This letter L is an example of a cadel initial, or lettre cadeau, with anthropomorphic features; that is, it is a letter created out of knot-work and caricatured or grotesque faces of people (actually, it is zoomorphic as well, with that lovely panting dog). It appears on leaf 2 of Folger MS V.a.320, an English manuscript version of Sir Henry Finch’s Nomotechnia, viz. the art of law that was copied in 1607, possibly by the herald and antiquarian Augustine Vincent, who signs the last page, and whose initials adorn the limp vellum binding. 1
Each of the four books of this treatise begins with a carefully worked-out flourished initial, but none as elaborate as the initial L. If you click to enlarge the image below and look closely, you’ll see pencil outlines underneath the pen flourishes; you can also see a date, 23 May 1607, written into the two compartments in the stem of the initial T (image on the far right).
The term “cadel” comes from the French word for gift, cadeau, and cadel initials were most common in the fifteenth century, but they occasionally appear in sixteenth- and early seventeenth-century documents and writing manuals as well. Peter Beal’s A Dictionary of English Manuscript Terminology 1450-2000 (Oxford UP, 2008) defines cadel as
a decorative flourish on certain lettering in medieval or later manuscripts, characterized by the extension and elaboration of the penstrokes on letters, usually at the beginning of particular lines. The more convoluted examples include features such as human heads or other figures and designs.
Bill Hildebrandt’s Calligraphic flourishing: a new approach to an ancient art (David Godine P, 1995) provides a technical account and vocabulary for different types of cadel flourishes and describes a true cadel as one made “with a single line without retracing any part, where the trace may cross itself only once at any crossing point, and where the trace must cross any line in the pattern that it touches.” False cadels have more than one set of lines, and cadels were frequently enhanced with loops to the outside corners, or opened with ends that formed into majuscule letters.
If I’m understanding Hildebrandt correctly, the example below is an example of a false cadel: a true cadel with another true cadel superimposed on it.
The Folger has loads of other examples of lettres cadeaux, predominantly in two illustrated manuscripts, the Thomas Trevelyon miscellany of 1608 (Folger MS V.b.232) and the Thomas Fella miscellany, created between 1585 and 1622 (Folger MS V.a.311). If you click on the shelfmarks, you can scroll down to “linked resources” to view these manuscripts in their entirety. The images below, of the letter L, indicate the wide range of knot-work patterns used by professional and amateur scribes:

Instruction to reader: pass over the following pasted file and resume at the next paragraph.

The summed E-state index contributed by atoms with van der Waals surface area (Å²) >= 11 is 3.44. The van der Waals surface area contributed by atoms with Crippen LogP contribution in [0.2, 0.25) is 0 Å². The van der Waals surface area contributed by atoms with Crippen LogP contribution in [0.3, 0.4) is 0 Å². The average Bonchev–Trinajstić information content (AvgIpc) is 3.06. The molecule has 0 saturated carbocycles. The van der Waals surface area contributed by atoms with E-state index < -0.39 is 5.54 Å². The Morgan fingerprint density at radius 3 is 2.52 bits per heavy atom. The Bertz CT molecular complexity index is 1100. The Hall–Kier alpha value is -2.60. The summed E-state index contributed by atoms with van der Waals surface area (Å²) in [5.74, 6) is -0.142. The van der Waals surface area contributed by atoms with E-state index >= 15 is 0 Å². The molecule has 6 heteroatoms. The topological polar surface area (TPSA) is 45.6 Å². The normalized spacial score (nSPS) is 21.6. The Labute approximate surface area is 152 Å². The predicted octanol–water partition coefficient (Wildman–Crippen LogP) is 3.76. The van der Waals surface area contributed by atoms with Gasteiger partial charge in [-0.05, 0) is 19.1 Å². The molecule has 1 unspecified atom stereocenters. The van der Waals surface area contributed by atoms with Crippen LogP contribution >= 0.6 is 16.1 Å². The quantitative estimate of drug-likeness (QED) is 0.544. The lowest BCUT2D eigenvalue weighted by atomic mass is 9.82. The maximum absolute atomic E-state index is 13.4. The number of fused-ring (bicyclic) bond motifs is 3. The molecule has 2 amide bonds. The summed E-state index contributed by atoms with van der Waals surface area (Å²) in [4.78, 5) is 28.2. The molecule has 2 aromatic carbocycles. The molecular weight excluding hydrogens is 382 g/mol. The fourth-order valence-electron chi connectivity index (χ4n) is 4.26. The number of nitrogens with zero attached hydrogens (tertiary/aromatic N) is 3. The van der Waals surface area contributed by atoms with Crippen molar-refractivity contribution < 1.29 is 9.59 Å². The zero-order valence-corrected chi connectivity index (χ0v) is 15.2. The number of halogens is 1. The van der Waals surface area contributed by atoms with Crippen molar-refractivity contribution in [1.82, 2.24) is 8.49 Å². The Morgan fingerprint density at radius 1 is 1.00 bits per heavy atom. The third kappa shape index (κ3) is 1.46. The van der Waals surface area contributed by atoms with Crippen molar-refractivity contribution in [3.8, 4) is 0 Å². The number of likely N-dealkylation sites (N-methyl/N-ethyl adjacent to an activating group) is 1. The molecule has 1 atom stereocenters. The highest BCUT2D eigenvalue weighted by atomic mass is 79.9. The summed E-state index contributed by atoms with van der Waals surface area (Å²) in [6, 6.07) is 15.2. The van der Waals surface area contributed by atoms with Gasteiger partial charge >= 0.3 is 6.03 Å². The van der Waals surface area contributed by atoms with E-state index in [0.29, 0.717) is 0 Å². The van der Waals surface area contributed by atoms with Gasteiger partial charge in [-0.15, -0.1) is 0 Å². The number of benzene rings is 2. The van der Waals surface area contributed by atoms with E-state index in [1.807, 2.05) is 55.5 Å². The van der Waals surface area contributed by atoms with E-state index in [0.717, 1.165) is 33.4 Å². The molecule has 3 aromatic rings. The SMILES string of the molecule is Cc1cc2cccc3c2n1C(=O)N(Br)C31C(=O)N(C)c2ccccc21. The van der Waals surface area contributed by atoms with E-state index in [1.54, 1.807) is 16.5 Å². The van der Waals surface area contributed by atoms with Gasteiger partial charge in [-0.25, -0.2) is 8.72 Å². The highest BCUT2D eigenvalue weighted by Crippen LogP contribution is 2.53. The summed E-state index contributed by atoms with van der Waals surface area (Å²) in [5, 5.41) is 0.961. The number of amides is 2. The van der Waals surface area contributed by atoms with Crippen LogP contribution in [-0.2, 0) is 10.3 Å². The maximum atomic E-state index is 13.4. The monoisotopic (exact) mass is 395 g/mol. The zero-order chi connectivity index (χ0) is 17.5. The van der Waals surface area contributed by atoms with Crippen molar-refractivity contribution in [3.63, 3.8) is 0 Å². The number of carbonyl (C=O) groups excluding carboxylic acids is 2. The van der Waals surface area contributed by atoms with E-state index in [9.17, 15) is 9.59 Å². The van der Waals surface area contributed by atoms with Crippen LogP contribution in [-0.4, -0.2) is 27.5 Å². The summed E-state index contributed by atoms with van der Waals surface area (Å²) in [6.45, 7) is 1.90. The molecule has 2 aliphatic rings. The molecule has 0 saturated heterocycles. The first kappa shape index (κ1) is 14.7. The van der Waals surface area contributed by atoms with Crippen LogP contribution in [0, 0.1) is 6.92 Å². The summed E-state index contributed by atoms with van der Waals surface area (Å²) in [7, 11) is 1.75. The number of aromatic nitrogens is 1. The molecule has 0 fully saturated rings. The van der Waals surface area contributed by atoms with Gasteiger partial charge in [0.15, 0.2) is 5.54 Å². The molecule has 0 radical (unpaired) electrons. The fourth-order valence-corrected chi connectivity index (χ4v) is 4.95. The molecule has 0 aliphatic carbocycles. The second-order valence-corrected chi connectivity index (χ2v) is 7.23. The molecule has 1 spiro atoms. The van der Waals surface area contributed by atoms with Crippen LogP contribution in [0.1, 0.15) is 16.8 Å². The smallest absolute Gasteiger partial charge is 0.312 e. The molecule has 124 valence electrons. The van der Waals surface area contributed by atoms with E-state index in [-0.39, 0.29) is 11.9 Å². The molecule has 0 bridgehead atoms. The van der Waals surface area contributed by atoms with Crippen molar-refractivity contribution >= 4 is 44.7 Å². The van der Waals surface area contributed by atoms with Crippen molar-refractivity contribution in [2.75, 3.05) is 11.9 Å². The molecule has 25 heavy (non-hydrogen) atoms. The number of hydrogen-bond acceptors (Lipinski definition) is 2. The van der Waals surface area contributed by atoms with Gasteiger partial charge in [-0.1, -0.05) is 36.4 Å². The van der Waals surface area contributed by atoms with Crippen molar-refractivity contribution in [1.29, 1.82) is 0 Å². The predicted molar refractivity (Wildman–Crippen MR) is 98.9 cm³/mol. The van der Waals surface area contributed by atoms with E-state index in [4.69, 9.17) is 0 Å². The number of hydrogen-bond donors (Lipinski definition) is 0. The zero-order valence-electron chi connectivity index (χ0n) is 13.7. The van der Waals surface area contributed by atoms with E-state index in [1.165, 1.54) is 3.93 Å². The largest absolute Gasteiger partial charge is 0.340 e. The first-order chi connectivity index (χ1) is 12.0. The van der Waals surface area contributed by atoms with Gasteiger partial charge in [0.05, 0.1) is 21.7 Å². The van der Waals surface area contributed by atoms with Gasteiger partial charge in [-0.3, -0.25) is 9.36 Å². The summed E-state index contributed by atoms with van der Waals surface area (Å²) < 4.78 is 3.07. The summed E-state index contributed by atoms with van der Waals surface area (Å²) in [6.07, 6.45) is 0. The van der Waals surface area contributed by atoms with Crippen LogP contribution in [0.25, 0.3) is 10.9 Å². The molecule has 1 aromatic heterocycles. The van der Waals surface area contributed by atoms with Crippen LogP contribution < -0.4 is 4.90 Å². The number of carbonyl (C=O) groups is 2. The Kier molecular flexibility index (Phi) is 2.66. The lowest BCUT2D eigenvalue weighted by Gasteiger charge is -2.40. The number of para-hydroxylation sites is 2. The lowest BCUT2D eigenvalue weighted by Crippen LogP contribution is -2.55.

Back to Augustine Vincent, the early owner and potential scribe of Nomotechnia: Vincent owned perhaps the most important of the Folger’s eighty-two First Folios, the copy that the printer, William Jaggard, gave to him (STC 22273 Fo. 1 no.01). Vincent has written “Ex dono Willi[am] Jaggard Typographi. A[nn]o 1623” on the title page, and a surviving fragment of the original binding has Vincent’s blind-stamped heraldic badge. A year earlier, Jaggard had printed his friend Vincent’s A discouerie of errours (see my earlier post, Marginalizing heralds and antiquaries, for more on one of our copies of this work).
The Folger has a handful of Vincent manuscripts, and at least four other books owned by him, including a writing manual, Martin Billingsley’s The Pen’s excellencie (London, 1618?) (Folger shelfmark: STC 3062; see also STC 4606 Copy 5, 229- 838f, and STC 12996 Copy 2).
Vincent’s copy of Finch’s Nomotechnia certainly deserves further study, and I invite others to place it in the context of other copies of Finch’s treatise, and other manuscripts and books owned by Vincent. To that end, I’ll leave you with images of the title page, with the title written and pasted into an engraved frame, and the final page of the treatise, with Vincent’s signature.